So it is decided, I will have consolidative radiation treatment now that the chemotherapy is over, even though my scans were "negative" for cancer. I didn't think this would be the case earlier on. The medical oncologist I worked with at NIH and my current hematologist all warned against radiation therapy for someone my age. They cited the long term side effects of radiation as being significantly more dangerous than those of my chemotherapy regimen. They had me convinced that once I was done with the chemo that would be it.
As I neared the end of chemo I took another look at the role of radiation. I brought it up with my primary dr. near the end and she thought I should speak to a radiation oncologist at the Cancer Institute. I had that consult and he made some compelling arguments in favor of it. First, it IS the standard treatment protocol for the stage/presentation of my disease. Second, the impact of current targeted regimens is much different than the long term historical data which is mainly based on higher doses, and longer durations where radiation was the primary therapy for Hodgkins. Third, the impact of second line or salvage therapy would far outstrip that of targeted radiation should I relapse, not to mention the short term pain/suffering of that treatment.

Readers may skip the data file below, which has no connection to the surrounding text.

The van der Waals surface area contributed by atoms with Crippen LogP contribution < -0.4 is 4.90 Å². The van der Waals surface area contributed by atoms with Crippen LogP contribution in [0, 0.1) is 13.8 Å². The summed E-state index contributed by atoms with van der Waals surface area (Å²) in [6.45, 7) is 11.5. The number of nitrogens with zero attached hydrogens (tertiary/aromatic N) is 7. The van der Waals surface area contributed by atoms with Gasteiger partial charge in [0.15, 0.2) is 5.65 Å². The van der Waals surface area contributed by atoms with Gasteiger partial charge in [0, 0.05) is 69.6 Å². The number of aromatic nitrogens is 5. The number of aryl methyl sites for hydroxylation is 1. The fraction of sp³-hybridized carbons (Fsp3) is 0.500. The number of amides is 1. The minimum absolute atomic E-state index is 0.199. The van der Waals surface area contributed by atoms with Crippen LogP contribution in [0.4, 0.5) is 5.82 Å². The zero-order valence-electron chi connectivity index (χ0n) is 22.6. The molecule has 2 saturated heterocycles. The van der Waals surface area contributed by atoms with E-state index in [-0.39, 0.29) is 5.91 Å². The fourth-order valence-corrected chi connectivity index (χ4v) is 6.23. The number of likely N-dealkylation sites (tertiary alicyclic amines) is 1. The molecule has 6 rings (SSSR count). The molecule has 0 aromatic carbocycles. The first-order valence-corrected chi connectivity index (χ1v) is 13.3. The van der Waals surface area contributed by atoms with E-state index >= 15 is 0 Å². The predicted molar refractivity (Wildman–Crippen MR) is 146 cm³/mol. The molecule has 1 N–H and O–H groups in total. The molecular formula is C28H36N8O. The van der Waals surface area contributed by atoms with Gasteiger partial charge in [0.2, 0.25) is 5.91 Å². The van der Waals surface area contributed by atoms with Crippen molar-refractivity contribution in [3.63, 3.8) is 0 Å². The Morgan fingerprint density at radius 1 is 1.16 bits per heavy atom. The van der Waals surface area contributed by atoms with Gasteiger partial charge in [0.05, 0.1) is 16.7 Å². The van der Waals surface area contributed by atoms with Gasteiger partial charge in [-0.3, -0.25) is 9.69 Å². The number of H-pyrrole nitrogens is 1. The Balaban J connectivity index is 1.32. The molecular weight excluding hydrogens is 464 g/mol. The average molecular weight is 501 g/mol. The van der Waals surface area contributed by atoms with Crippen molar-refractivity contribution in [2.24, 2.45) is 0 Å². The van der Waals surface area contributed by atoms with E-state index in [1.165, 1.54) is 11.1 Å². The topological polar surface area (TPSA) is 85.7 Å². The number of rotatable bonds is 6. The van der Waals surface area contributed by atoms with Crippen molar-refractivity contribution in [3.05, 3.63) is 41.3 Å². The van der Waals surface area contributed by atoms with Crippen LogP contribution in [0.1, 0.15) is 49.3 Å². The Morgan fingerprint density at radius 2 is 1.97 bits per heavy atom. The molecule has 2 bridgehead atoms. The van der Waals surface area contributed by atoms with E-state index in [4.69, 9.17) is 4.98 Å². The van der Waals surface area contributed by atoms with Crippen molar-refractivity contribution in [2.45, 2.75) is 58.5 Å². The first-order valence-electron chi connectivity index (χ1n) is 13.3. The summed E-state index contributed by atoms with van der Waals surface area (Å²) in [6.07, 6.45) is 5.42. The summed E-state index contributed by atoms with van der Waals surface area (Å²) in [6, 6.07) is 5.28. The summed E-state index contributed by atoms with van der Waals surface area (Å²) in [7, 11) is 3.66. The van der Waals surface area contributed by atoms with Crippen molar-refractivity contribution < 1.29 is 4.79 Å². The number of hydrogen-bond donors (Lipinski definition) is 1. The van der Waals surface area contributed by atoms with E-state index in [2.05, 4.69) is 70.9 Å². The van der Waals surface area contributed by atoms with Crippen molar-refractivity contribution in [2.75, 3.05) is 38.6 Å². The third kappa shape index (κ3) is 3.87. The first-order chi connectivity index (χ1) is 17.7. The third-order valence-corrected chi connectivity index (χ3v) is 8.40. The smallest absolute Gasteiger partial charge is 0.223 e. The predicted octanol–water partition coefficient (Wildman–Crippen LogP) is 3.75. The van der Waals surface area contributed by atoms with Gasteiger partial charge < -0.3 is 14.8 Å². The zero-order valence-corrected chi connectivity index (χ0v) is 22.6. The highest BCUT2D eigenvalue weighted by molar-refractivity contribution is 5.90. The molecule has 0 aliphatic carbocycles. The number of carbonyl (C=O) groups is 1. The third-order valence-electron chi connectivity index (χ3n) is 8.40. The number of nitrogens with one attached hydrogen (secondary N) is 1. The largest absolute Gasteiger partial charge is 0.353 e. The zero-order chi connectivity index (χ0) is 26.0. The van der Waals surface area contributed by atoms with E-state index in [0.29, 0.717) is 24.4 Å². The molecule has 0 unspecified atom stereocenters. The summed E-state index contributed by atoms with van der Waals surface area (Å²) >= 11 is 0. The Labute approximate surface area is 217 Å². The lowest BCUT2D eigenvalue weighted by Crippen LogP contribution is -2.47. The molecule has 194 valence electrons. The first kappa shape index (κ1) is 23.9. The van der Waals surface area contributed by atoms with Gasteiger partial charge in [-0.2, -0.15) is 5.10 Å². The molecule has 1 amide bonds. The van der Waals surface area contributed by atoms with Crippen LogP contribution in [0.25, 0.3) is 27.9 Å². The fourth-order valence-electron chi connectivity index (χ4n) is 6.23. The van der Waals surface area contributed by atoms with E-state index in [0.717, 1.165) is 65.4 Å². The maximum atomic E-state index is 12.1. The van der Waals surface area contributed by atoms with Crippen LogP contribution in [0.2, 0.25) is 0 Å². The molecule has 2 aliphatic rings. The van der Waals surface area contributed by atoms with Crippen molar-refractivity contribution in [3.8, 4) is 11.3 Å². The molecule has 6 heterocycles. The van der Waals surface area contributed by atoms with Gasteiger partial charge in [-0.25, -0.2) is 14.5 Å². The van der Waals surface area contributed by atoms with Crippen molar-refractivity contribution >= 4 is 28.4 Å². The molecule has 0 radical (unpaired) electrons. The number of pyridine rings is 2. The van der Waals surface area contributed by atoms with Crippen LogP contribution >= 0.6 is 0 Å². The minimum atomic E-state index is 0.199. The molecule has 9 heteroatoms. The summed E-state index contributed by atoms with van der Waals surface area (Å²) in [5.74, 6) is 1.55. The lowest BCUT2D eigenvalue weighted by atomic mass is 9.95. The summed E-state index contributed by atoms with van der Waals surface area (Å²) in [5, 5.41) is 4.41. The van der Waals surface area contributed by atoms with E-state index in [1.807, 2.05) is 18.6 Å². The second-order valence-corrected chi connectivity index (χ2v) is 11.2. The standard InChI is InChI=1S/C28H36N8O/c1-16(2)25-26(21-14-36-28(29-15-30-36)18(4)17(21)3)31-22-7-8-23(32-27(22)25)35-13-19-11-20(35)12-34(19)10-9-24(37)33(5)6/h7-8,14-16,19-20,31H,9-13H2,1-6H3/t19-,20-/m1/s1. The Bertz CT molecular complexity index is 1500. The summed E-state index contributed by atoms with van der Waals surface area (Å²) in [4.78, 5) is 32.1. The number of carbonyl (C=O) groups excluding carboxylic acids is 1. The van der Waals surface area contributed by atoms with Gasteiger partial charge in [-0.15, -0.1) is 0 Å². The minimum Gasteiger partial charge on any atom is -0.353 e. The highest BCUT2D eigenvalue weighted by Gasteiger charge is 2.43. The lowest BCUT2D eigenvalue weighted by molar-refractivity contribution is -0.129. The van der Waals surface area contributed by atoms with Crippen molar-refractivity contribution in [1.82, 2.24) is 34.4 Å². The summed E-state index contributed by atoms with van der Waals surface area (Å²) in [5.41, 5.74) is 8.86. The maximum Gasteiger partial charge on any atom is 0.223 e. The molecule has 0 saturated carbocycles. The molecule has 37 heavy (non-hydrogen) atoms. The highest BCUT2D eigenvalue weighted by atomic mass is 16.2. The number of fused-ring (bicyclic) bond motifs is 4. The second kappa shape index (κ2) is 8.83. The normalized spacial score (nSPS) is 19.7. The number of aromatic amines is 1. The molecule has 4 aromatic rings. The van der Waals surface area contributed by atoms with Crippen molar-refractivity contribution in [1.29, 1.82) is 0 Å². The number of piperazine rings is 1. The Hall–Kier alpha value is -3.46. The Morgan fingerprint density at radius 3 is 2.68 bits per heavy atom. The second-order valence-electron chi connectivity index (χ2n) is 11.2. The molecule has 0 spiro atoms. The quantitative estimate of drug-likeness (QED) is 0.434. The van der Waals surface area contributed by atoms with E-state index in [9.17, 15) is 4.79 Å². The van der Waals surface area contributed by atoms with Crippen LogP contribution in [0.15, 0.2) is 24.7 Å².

In the end it felt like the most responsible course of action to take was, in fact, to go forward with the radiation. My final concern was weather or not my heart would be in the field of treatment which could put me at significant risk for cardiac damage; that's a big deal for me since I've got a family history of heart disease and it would really impact my cycling for the rest of my life. Call me short sighted, but it's just so much a part of me. That's my escape/therapy/etc.
Spoke with the radiation oncologist yesterday and got good news on the plan. The duration and dosage were even lower than I expected, the heart was completely out of the field, and there was minimal lung involvement. In fact, he said if the heart WAS in the potential target area he would likely have recomended against going forward. I was already fairly convinced but this sealed the deal.
So today I went back to do a dry run on the table. The machine was as described by other hodgkins patients. The procedure is quick and easy for each treatment. The main difficulty is that it's every week day for the duration. That's where the short duration comes into play. I've only got 17 treatments compared to a potential of 25. Much less taxing on my schedule since I'm back at work, now. When I spoke to one of the therapists afterwards she thought that by the time I noticed some of the short term side effects I'd be close to done!
So I get started Monday 17 treatments for a total of 18 Gy. I should be done by the end of the year.
Of course, I've found out on this journey that you're never really "done." But if your lucky, you wind up with a nice 40 year break!